Review – The Girl on the Train, Paula Hawkins
People watching has long been a part of modern society. The fascination surrounding human behaviour shall never tire; it’s something we can all relate to, while at the same time, is so very distant.
It’s no secret I find the art of ‘seeing’ hugely entertaining. But what would happen if someone decided to take the innocent act of people watching one step further? What if that over-heard snippet of conversation, that sneaky glance into a stranger’s kitchen, became an every day obsession?
Paula Hawkins’ debut novel, The Girl on the Train, takes the reader on a thrilling journey, seen mainly through the eyes of commuter, Rachel. She becomes infatuated – fanatical almost – with fabricating the lives of fantasy couple Jess and Jason who later prove to be far from unknown to her.
As the plot begins to unravel, so it appears, does our protagonist, Rachel. With a complicated past still very much part of her present – Rachel’s obsessive and utterly exhaustive personality leaves no stone unturned – it’s no surprise that those close to her show increasing concern, bookended with complete disinterest. But could Rachel’s fantastical character traits prove the key to this fast-paced thriller?
As fingers point and blame is dished out, each character is scrutinized by either those in authority or by Rachel’s relentless analysis of everyone and everything around her. As a reader, you’re captivated, wholly drawn in. Hawkins’ repeated attention to detail helps set the scene both visually and emotionally. The mental strain each character experiences leaves an uncomfortable impression, with every turn of the page becoming unnerving.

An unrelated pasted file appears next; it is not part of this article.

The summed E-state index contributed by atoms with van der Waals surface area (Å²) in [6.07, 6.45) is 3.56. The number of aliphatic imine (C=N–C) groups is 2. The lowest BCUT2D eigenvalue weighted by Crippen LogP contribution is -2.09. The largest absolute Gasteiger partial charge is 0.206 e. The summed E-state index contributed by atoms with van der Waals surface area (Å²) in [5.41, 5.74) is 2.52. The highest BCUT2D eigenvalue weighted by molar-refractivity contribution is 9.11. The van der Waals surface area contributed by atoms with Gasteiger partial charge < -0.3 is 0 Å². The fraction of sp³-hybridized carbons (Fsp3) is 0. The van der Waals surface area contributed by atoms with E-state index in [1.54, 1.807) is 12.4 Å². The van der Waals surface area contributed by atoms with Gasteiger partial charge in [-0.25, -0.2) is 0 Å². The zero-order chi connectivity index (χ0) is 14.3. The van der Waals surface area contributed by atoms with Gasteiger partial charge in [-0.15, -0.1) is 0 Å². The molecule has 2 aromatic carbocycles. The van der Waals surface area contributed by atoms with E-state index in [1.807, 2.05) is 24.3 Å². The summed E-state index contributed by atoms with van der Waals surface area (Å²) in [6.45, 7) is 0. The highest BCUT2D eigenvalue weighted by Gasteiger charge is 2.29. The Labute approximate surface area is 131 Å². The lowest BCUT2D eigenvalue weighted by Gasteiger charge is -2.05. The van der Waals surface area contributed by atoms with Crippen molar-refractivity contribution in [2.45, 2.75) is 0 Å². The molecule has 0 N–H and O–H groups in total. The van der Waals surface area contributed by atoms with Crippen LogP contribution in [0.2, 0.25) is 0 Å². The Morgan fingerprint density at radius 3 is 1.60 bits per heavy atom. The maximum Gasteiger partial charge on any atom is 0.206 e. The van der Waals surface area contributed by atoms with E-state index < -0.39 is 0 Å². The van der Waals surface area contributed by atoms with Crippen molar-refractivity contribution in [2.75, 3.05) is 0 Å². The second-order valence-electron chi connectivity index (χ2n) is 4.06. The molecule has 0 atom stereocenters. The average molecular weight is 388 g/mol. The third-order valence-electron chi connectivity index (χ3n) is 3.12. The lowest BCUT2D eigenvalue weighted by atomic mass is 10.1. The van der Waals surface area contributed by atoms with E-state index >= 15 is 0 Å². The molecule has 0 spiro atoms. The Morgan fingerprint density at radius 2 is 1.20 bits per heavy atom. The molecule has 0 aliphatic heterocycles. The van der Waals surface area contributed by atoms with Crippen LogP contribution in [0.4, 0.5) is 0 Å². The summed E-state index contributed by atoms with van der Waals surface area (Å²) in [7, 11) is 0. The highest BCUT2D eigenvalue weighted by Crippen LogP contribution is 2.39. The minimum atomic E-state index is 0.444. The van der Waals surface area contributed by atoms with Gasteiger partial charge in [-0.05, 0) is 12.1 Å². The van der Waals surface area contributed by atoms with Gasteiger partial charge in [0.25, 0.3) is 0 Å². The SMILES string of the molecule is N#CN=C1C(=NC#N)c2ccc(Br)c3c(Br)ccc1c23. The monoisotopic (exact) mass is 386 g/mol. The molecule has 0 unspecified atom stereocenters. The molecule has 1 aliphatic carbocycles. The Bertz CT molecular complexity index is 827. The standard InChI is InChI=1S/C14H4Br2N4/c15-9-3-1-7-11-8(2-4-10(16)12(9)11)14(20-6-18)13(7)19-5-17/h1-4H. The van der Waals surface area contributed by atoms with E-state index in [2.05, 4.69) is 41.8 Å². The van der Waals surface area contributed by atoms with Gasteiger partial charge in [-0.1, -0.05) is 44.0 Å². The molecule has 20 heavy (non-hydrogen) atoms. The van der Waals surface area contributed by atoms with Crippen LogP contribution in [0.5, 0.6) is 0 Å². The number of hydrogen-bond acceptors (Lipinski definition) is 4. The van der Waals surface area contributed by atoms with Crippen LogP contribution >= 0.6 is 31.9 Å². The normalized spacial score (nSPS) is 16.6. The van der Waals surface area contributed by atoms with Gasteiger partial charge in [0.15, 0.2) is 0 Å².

Life is a ritual. We get up. Go to work. Go home. Eat. Sleep. Repeat. When something out of the ordinary, something slightly unexpected punctuates our daily routine we’re going notice. I know that my daily commute will consist of slices of familiarity: the businessman who fastens his tie with exact precision after boarding the train, the young girl who doodles her way to school, sketching on any available space in her exercise book and the coffee shop owner with a penchant for orange juice. We are creatures of habit, so when these habits are altered, however slight, we sit up and take notice.
By placing women in the title roles, Hawkins explores the often complex thought process of females at very different stages and experiences in their life cycle. As a reader, you begin to develop an emotional attachment to each of the women. Rachel’s fragility, Anna’s justified paranoia and the pain-felt youth of Megan.
Hawkins’ unquestionable ability to take you on a journey, second-guessing each character’s moves and motives, is what makes, The Girl on the Train, such a compelling read.